Here at the Distillations Desk we’ve talked about trademark disputes over the shapes of bottles, but now comes a case about the shapes of glasses.
On October 12, Glencairn IP Holdings and Glencairn Crystal Studio filed suit in federal court in Washington state against Plamazonx LLC, alleging trademark infringement and related claims arising out of Plamazonx’ sales of whiskey tasting glasses that look just like Glencairn’s trademark-protected “Official Whisky Glass”. (Glencairn, headquartered near Cincinnati, prefers the Scottish spelling of “whisky”.)
Glencairn is a company that has commercialized a pre-existing design for a glass which, they claim, is ideally suited to nosing and tasting whiskeys. (Full disclosure: you will find Glencairn glasses in this scribe’s cupboard.) Glencairn holds a 2016 federal trademark registration for the claimed trade dress embodied in the glass pictured above right; they have also registered the word mark GLENCAIRN, although that mark is not at issue in the new litigation (more on that later). The trade dress registration describes the claimed mark (in pertinent part) as follows:
The mark … consists of a three-dimensional shape of a drinking glass in the form of a surface of revolution, the glass having a substantially frusto-conical base with a rounded bottom edge, the diameter of the base being larger than the diameter of the top thereof, and a hollow cup having a bulbous, outwardly convex, lower cup portion that is smoothly continuous with the base and having an upper cup portion that gradually approaches a nearly vertical cylindrical shape adjacent a circular top opening. The entire glass is colorless and transparent.
The defendant Plamazonx, according to the complaint, “manufactures, advertises, sells, and otherwise uses in commerce a glass under the name Del Rey Glassware Whiskey glass for Nosing and Sipping (the “Del Rey Whiskey Glass”).” We found the accused glassware (pictured above left) for sale here. The complaint further alleges (without supporting exhibits) that Plamazonx/Del Rey has used “labels misleadingly identifying the Del Rey Whiskey Glass as a “Glencairn glass,” a “Glencairn nosing glass,” a “Glencairn whiskey nosing glass,” and a “Glencairn style glass.”” We found on the Del Rey web site a number of disclaimers like this: “(Note: these fine handblown glasses are NOT Glencairen [sic] brand glasses.)”
It would be hard to dispute the visual similarity of the two glasses. But is the design protectable as a trademark? A key element of trademark protection for product designs is that the design must not be functional. (This is to prevent patentees from using trademark law to render their patent rights perpetual). Trade dress like this is only eligible for trademark protection if it is visually distinctive but otherwise performs no useful function.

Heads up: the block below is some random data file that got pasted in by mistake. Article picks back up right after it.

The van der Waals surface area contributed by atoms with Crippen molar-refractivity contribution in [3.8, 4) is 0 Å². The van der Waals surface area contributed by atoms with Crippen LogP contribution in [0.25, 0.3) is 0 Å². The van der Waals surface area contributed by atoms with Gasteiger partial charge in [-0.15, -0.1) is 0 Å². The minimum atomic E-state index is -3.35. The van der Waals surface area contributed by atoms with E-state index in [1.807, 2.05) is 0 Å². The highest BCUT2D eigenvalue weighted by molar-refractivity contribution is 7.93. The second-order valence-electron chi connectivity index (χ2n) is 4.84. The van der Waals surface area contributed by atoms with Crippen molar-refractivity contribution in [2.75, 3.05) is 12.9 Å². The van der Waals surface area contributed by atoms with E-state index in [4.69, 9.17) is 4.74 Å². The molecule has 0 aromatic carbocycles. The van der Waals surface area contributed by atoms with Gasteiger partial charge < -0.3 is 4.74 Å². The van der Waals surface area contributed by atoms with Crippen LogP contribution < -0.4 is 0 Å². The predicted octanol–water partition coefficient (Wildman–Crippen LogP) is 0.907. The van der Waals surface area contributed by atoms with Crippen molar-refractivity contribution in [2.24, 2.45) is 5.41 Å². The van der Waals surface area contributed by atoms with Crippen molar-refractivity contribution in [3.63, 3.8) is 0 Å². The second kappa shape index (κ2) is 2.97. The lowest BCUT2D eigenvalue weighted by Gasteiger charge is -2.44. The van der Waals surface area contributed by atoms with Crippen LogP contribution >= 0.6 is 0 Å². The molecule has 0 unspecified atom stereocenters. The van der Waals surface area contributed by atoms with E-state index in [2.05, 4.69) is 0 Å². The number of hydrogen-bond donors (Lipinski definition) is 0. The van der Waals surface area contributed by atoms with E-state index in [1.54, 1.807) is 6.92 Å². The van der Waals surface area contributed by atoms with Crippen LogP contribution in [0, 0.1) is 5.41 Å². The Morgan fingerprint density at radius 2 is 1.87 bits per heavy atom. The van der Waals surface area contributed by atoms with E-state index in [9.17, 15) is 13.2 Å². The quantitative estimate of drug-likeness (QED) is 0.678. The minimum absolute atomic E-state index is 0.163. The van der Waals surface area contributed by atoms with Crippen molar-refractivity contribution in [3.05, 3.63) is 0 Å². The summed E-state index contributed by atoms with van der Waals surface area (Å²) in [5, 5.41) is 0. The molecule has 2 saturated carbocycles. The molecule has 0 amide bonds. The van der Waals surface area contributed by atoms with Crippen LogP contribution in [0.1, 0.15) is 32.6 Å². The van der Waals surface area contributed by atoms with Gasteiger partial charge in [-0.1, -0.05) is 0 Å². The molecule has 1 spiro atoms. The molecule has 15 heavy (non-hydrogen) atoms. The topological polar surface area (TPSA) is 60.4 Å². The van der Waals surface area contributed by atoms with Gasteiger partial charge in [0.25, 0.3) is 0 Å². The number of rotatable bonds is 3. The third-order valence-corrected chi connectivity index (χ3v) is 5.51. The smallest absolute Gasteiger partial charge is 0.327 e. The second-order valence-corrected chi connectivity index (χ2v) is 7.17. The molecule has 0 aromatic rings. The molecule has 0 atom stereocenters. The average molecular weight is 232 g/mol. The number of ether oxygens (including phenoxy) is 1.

If this case proceeds, Glencairn may have some difficult questions to answer about how they promote their own glasses on their web site:
The unique and stylish shape has been crafted with eminent care, to enhance the enjoyment of whisky.
The tapering mouth allows an ease of drinking not associated with traditional nosing glasses whilst capturing the aromas on the nose.
The wide bowl allows for the fullest appreciation of the whisky’s colour and the solid base is designed to be easy on the hand.
These statements seem to indicate that the features of the glass claimed in the trademark registration actually confer functional benefits – they do a better job at conveying the color, aroma and taste of the whiskey.
The complaint also alleges a number of facts about the marketing and reputation of the Glencairn glass, presumably to support a claim that even if the glass design is not inherently distinctive, it has acquired distinctiveness in the marketplace. But even acquired distinctiveness cannot trump functionality.
Given these potential pitfalls surrounding functionality, one wonders why (in footnote one of the complaint) Glencairn expressly did not assert the more straightforward claim of infringement of the GLENCAIRN word mark based on the alleged misleading product labels.
So is Glencairn trying to use trademark law to squeeze out a lower-priced competitor? Is Plamazonx freeriding on Glencairn’s reputation to sell knock-off products? It will be interesting to see how the case distills out.
The case is Glencairn IP Holdings Ltd. et al v. Plamazonx, LLC, Case No. 3:17-cv-05819, U.S. Dist. Ct., W.D.Wash. (Tacoma Div.)
The opinions expressed are those of the authors on the date noted above and do not necessarily reflect the views of Fish & Richardson P.C., any other of its lawyers, its clients, or any of its or their respective affiliates. This post is for general information purposes only and is not intended to be and should not be taken as legal advice. No attorney-client relationship is formed.